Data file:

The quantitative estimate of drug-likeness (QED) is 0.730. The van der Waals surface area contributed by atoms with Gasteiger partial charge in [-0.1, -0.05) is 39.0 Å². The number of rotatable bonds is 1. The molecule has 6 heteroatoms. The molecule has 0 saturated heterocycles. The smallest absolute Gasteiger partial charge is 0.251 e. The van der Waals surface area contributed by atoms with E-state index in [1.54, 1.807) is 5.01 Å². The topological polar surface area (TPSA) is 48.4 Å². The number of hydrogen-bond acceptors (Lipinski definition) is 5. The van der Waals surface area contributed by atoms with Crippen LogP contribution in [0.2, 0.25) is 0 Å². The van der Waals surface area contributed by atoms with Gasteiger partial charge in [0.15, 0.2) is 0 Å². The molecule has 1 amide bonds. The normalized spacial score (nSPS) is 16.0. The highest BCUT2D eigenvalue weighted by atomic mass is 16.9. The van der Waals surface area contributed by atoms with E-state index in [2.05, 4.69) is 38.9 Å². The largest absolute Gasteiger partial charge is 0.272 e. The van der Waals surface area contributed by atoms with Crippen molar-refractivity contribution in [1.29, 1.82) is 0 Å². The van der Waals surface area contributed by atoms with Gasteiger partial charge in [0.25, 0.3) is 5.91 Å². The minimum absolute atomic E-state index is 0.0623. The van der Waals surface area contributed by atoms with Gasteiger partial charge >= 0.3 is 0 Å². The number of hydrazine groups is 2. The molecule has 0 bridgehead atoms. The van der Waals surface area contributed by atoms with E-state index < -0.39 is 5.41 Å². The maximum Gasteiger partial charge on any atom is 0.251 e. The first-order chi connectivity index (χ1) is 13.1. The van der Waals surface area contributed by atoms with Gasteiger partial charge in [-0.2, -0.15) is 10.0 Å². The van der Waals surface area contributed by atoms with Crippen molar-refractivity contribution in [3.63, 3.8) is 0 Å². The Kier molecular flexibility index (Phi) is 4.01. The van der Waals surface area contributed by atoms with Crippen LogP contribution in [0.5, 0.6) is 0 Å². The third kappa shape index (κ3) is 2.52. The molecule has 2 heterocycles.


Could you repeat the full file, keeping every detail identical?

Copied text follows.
The quantitative estimate of drug-likeness (QED) is 0.730. The van der Waals surface area contributed by atoms with Gasteiger partial charge in [-0.1, -0.05) is 39.0 Å². The number of rotatable bonds is 1. The molecule has 6 heteroatoms. The molecule has 0 saturated heterocycles. The smallest absolute Gasteiger partial charge is 0.251 e. The van der Waals surface area contributed by atoms with E-state index in [1.54, 1.807) is 5.01 Å². The topological polar surface area (TPSA) is 48.4 Å². The number of hydrogen-bond acceptors (Lipinski definition) is 5. The van der Waals surface area contributed by atoms with Crippen LogP contribution in [0.2, 0.25) is 0 Å². The van der Waals surface area contributed by atoms with Gasteiger partial charge in [0.15, 0.2) is 0 Å². The molecule has 1 amide bonds. The normalized spacial score (nSPS) is 16.0. The highest BCUT2D eigenvalue weighted by atomic mass is 16.9. The van der Waals surface area contributed by atoms with E-state index in [2.05, 4.69) is 38.9 Å². The largest absolute Gasteiger partial charge is 0.272 e. The van der Waals surface area contributed by atoms with Crippen molar-refractivity contribution in [1.29, 1.82) is 0 Å². The van der Waals surface area contributed by atoms with Gasteiger partial charge in [0.25, 0.3) is 5.91 Å². The minimum absolute atomic E-state index is 0.0623. The van der Waals surface area contributed by atoms with Gasteiger partial charge >= 0.3 is 0 Å². The number of hydrazine groups is 2. The molecule has 0 bridgehead atoms. The van der Waals surface area contributed by atoms with E-state index < -0.39 is 5.41 Å². The maximum Gasteiger partial charge on any atom is 0.251 e. The first-order chi connectivity index (χ1) is 13.1. The van der Waals surface area contributed by atoms with Gasteiger partial charge in [-0.2, -0.15) is 10.0 Å². The van der Waals surface area contributed by atoms with Crippen molar-refractivity contribution in [3.63, 3.8) is 0 Å². The Kier molecular flexibility index (Phi) is 4.01. The van der Waals surface area contributed by atoms with Crippen LogP contribution in [0.5, 0.6) is 0 Å². The third kappa shape index (κ3) is 2.52. The molecule has 2 heterocycles.